Perhaps another aspect of my workflow that helps with all this: whenever I change any code at all, I always eval the top-level form that it’s in – so the REPL always has the up-to-date version of my code. That’s just habit, but it’s also part of a good REPL-Driven Development workflow: make small changes and always test every change in the REPL as you go. That means that instead of making a slew of changes across multiple namespaces and hoping you got it all correct, you work from the bottom up, testing each changed file as you go.

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#20

Thank you! The trick with (def multi-fn nil) is neat.

How do you avoid the problem of renaming/removing a function and forgetting old references to it? I guess it is the same as with ordering and the stub tests would catch it?

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#21

Pretty much, yes. Also, when I rename a function, I always do a (global) find on the old name to check I got all instances (and, of course, I’ll eval each changed form into the REPL as I make edits).

To be honest, I don’t find myself renaming functions very often – and I think that’s partly from “playing” with nearly every function via the REPL as I write them, so the names “evolve” to a stable state before I have calls to them elsewhere. In the same way that TDD tends to guide how you design a function’s name and signature – by focusing on usage, rather than implementation.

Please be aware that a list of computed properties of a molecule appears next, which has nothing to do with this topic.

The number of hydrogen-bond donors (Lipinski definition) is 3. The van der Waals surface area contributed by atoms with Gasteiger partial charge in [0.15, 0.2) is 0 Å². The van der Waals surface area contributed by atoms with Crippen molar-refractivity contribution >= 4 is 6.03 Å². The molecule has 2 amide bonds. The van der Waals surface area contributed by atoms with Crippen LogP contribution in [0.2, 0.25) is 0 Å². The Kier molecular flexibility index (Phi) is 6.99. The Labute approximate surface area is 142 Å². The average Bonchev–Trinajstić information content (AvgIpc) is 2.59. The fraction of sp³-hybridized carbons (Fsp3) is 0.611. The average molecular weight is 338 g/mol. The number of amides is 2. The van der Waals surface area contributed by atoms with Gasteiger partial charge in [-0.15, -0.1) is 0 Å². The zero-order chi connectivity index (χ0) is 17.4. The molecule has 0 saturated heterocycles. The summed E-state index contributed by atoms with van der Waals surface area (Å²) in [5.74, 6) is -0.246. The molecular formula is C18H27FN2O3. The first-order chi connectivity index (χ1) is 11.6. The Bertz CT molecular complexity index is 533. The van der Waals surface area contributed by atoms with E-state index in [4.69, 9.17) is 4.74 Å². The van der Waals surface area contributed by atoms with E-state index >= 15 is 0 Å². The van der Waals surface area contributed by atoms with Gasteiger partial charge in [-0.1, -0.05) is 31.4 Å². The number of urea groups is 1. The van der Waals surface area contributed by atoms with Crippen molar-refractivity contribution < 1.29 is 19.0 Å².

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#22

Neat trick.

I guess (def bla nil) works for all defonce Var?

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#23

defonce checks for a root binding and will not overwrite any Var that has one – so, no, the (def bla nil) trick won’t work with defonce, and you’ll have to ns-unmap it.

(it was a good question – I had to go experiment in the REPL to figure out the answer!)

#24

I use a function to walk all the namespaces and remove the mappings to the var:


It’s a bit complicated because it handles both Clojure and Clojurescript. A Clojure only version could be very much simplified.

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#25

I use remove-ns when I really can’t figure out why something isn’t working, just in case it’s an old binding. I don’t know if I’ve ever used clojure.tools.namespace.repl/refresh. I prefer a minimal toolchain. If I really get stuck, I just restart the REPL. That’s rare. My computer crashes more often than I reset the REPL.

Part of it is laziness. I put clojure.tools.namespace on my mental “check it out” list and just never got to it. But I guess that shows that I never needed it.

Two big reasons to use a tool like refresh are multimethods and protocols. If you redefine the protocol, you have to re-eval all extend-protocol forms, among other issues. But it strikes me that I also rarely use protocols and multimethods, so that may be why I’ve never needed it.